It was a good time to be in the printing business. My dad’s family had sold their Pepsi bottling plant, so my dad was looking for a new career. Our neighbor owned a major printing company in Austin, and he asked my dad to help. Around this time, a certain product was becoming popular. You may have heard of it. It’s called, “the personal computer.”
And there was this company that made those “personal computers.” Maybe you’ve heard of them, too. International Business Machines – IBM? And as their computer empire expanded, they needed to print up manuals that showed people how to use these computers. They needed lots of manuals very quickly.
So my dad helped our neighbor expand rapidly enough to fulfill that demand for paper computer manuals. But a funny thing happened. Shortly after our neighbor’s printing company invested in new, enormously expensive machines, IBM and the other computer manufacturers had an idea. “Instead of printing out these giant manuals and giving them away with every computer, why don’t we just make the manual a digital file that’s already loaded on the computer?”
Almost overnight, the massive demand for printed computer manuals fell off a cliff. And those shiny, new, expensive printing machines sat idle. Chasing that printing contract with IBM actually led the printing business to close down. It was a fun, profitable ride while it lasted. But when it stopped, they couldn’t exist without it anymore.
It was fulfilling…for a little while. But it didn’t last. Every fan of a sports team knows this feeling. One minute you’re on a roll, and it feels like you’re going to dominate for YEARS! And then…POOF! It’s all gone.
This was one of the reasons I left my job as a computer programmer. There were interesting problems, but once they were solved we went back to monotonous bug fixes. And at the end of the day it just didn’t feel fulfilling that I solved a problem that allowed Frito’s chips and Shiner Bock beer to be a little more profitable through machine vision and industrial automation.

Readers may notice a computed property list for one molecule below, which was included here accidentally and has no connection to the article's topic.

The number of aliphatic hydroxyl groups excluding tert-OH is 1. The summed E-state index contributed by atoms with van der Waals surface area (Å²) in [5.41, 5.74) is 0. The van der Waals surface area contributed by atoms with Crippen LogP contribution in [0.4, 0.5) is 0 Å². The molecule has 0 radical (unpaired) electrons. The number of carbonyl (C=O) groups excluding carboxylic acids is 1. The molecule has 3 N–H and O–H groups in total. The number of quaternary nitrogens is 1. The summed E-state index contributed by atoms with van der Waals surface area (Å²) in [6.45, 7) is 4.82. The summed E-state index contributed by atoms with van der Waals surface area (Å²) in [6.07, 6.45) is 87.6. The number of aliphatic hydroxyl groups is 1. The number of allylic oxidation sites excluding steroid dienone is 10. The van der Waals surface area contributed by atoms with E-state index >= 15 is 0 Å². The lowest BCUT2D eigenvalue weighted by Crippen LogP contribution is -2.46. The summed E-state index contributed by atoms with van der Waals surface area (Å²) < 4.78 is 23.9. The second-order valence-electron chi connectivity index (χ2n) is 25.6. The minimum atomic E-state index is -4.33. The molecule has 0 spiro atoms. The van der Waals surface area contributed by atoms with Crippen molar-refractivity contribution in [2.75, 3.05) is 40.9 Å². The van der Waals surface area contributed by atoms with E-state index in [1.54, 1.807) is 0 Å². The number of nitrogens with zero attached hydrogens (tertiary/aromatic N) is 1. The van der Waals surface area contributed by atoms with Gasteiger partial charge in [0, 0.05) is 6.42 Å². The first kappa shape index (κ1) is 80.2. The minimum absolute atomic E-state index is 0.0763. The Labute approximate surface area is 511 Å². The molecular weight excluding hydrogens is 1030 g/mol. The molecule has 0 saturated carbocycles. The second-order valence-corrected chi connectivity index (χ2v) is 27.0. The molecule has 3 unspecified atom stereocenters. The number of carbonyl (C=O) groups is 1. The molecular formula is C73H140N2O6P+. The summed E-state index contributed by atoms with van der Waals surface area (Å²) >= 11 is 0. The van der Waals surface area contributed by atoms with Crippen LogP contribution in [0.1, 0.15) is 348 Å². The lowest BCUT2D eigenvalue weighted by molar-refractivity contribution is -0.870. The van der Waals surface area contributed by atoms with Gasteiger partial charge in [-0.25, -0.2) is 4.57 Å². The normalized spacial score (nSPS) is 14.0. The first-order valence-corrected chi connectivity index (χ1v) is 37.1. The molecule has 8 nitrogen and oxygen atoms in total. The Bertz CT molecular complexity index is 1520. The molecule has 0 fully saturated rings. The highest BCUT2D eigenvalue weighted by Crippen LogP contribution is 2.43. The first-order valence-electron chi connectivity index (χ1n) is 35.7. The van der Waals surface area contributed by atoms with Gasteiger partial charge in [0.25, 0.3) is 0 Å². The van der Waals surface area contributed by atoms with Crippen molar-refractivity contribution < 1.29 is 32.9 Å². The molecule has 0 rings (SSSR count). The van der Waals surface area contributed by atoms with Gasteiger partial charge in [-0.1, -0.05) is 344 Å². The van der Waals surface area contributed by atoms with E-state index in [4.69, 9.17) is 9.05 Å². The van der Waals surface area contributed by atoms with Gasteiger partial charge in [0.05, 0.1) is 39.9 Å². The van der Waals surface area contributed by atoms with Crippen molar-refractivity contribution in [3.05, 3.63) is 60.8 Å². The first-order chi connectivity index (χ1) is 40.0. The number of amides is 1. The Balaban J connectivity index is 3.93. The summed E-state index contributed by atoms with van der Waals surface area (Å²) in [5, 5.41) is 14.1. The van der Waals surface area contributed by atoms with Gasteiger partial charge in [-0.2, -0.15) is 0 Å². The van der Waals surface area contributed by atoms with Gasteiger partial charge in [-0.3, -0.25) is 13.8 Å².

I was briefly fulfilled by solving the technical problems, but I didn’t derive any lasting fulfillment once the problems were solved. But since I became a pastor, I discovered that churches are an endless source of new problems to solve! Don’t worry, I’m not talking about you. But that person a couple of pews over…
It’s interesting to see what has lasting value to Paul in our text today. In our first text he said, “what is our hope or joy or crown of boasting before our Lord Jesus at his coming? Is it not you? Yes, you are our glory and joy!” These people have lasting value.
Then he said why thought they were worth Timothy’s time. “we sent Timothy, our brother and co-worker for God in proclaiming the gospel of Christ, to strengthen and encourage you for the sake of your faith.” It was worth sending Timothy away, because the strengthening of their faith and the encouragement they would receive from him would have lasting value.